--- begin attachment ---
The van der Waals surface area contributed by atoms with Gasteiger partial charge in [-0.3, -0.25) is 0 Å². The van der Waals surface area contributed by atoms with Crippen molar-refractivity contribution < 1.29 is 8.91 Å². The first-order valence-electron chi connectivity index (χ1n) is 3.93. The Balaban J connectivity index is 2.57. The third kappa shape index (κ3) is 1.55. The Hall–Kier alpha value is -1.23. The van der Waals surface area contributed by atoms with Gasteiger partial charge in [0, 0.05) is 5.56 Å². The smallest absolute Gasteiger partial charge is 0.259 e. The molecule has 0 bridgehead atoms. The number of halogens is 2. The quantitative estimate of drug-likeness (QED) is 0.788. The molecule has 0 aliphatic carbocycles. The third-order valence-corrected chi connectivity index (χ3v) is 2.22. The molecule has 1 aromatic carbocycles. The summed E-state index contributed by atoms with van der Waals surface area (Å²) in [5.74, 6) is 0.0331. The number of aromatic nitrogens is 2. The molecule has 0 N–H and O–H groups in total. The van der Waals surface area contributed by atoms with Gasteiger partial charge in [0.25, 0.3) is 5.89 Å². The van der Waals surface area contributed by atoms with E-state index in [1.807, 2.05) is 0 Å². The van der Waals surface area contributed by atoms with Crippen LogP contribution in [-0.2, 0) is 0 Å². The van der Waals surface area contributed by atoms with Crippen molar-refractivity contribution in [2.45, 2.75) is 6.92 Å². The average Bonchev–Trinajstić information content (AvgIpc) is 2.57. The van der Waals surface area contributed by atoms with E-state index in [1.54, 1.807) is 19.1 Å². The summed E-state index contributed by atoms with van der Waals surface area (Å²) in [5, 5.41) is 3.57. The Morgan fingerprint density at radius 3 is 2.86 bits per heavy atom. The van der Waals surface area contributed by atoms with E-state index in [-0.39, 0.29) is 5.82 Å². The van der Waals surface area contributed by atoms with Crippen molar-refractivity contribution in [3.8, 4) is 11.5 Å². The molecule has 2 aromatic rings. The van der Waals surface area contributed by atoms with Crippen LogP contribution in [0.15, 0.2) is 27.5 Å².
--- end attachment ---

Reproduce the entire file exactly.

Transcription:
The van der Waals surface area contributed by atoms with Gasteiger partial charge in [-0.3, -0.25) is 0 Å². The van der Waals surface area contributed by atoms with Crippen molar-refractivity contribution < 1.29 is 8.91 Å². The first-order valence-electron chi connectivity index (χ1n) is 3.93. The Balaban J connectivity index is 2.57. The third kappa shape index (κ3) is 1.55. The Hall–Kier alpha value is -1.23. The van der Waals surface area contributed by atoms with Gasteiger partial charge in [0, 0.05) is 5.56 Å². The smallest absolute Gasteiger partial charge is 0.259 e. The molecule has 0 bridgehead atoms. The number of halogens is 2. The quantitative estimate of drug-likeness (QED) is 0.788. The molecule has 0 aliphatic carbocycles. The third-order valence-corrected chi connectivity index (χ3v) is 2.22. The molecule has 1 aromatic carbocycles. The summed E-state index contributed by atoms with van der Waals surface area (Å²) in [5.74, 6) is 0.0331. The number of aromatic nitrogens is 2. The molecule has 0 N–H and O–H groups in total. The van der Waals surface area contributed by atoms with Gasteiger partial charge in [0.25, 0.3) is 5.89 Å². The van der Waals surface area contributed by atoms with E-state index in [1.807, 2.05) is 0 Å². The van der Waals surface area contributed by atoms with Crippen LogP contribution in [-0.2, 0) is 0 Å². The van der Waals surface area contributed by atoms with Crippen molar-refractivity contribution in [2.45, 2.75) is 6.92 Å². The average Bonchev–Trinajstić information content (AvgIpc) is 2.57. The van der Waals surface area contributed by atoms with E-state index in [1.54, 1.807) is 19.1 Å². The summed E-state index contributed by atoms with van der Waals surface area (Å²) in [5, 5.41) is 3.57. The Morgan fingerprint density at radius 3 is 2.86 bits per heavy atom. The van der Waals surface area contributed by atoms with E-state index in [-0.39, 0.29) is 5.82 Å². The van der Waals surface area contributed by atoms with Crippen molar-refractivity contribution in [3.8, 4) is 11.5 Å². The molecule has 2 aromatic rings. The van der Waals surface area contributed by atoms with Crippen LogP contribution in [0.15, 0.2) is 27.5 Å².